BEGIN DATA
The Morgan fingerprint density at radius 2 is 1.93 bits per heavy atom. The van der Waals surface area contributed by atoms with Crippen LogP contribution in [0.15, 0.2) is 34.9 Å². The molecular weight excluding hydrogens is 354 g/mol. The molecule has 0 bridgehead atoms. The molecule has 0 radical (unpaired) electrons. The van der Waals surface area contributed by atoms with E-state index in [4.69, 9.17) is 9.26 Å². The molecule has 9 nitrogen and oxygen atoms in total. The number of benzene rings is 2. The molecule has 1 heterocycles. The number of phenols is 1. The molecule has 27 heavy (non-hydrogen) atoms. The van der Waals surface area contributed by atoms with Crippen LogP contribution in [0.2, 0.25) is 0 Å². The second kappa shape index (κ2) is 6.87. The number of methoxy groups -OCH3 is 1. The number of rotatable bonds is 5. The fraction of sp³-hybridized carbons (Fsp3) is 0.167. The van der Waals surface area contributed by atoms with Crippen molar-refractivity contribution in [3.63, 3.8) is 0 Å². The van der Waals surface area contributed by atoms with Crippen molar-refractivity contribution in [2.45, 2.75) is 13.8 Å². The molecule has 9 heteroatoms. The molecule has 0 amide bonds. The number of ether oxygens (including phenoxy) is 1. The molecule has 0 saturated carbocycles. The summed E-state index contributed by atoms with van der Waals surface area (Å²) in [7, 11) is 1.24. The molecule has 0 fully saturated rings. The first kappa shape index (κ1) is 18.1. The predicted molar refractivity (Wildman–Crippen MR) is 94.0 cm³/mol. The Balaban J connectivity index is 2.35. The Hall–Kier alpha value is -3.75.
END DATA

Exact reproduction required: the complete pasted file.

The Morgan fingerprint density at radius 2 is 1.93 bits per heavy atom. The van der Waals surface area contributed by atoms with Crippen LogP contribution in [0.15, 0.2) is 34.9 Å². The molecular weight excluding hydrogens is 354 g/mol. The molecule has 0 bridgehead atoms. The molecule has 0 radical (unpaired) electrons. The van der Waals surface area contributed by atoms with E-state index in [4.69, 9.17) is 9.26 Å². The molecule has 9 nitrogen and oxygen atoms in total. The number of benzene rings is 2. The molecule has 1 heterocycles. The number of phenols is 1. The molecule has 27 heavy (non-hydrogen) atoms. The van der Waals surface area contributed by atoms with Crippen LogP contribution in [0.2, 0.25) is 0 Å². The second kappa shape index (κ2) is 6.87. The number of methoxy groups -OCH3 is 1. The number of rotatable bonds is 5. The fraction of sp³-hybridized carbons (Fsp3) is 0.167. The van der Waals surface area contributed by atoms with Crippen molar-refractivity contribution in [3.63, 3.8) is 0 Å². The van der Waals surface area contributed by atoms with Crippen molar-refractivity contribution in [2.45, 2.75) is 13.8 Å². The molecule has 9 heteroatoms. The molecule has 0 amide bonds. The number of ether oxygens (including phenoxy) is 1. The molecule has 0 saturated carbocycles. The summed E-state index contributed by atoms with van der Waals surface area (Å²) in [7, 11) is 1.24. The molecule has 0 fully saturated rings. The first kappa shape index (κ1) is 18.1. The predicted molar refractivity (Wildman–Crippen MR) is 94.0 cm³/mol. The Balaban J connectivity index is 2.35. The Hall–Kier alpha value is -3.75.